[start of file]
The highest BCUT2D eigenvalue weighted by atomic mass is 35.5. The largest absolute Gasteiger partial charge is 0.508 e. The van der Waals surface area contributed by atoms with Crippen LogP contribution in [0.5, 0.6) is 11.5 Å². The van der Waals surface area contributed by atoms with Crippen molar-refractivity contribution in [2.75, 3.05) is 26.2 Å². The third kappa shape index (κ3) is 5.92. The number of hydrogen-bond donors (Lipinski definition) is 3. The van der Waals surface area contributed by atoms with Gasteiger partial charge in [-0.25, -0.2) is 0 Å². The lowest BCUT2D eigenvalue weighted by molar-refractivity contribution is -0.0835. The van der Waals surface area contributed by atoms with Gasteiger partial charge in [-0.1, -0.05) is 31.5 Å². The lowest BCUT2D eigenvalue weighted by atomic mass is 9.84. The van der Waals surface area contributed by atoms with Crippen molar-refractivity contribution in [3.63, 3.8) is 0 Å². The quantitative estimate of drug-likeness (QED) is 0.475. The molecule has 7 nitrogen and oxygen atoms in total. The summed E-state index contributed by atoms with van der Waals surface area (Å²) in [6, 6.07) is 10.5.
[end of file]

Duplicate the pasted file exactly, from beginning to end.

The highest BCUT2D eigenvalue weighted by atomic mass is 35.5. The largest absolute Gasteiger partial charge is 0.508 e. The van der Waals surface area contributed by atoms with Crippen LogP contribution in [0.5, 0.6) is 11.5 Å². The van der Waals surface area contributed by atoms with Crippen molar-refractivity contribution in [2.75, 3.05) is 26.2 Å². The third kappa shape index (κ3) is 5.92. The number of hydrogen-bond donors (Lipinski definition) is 3. The van der Waals surface area contributed by atoms with Gasteiger partial charge in [-0.25, -0.2) is 0 Å². The lowest BCUT2D eigenvalue weighted by molar-refractivity contribution is -0.0835. The van der Waals surface area contributed by atoms with Gasteiger partial charge in [-0.1, -0.05) is 31.5 Å². The lowest BCUT2D eigenvalue weighted by atomic mass is 9.84. The van der Waals surface area contributed by atoms with Crippen molar-refractivity contribution in [3.63, 3.8) is 0 Å². The quantitative estimate of drug-likeness (QED) is 0.475. The molecule has 7 nitrogen and oxygen atoms in total. The summed E-state index contributed by atoms with van der Waals surface area (Å²) in [6, 6.07) is 10.5.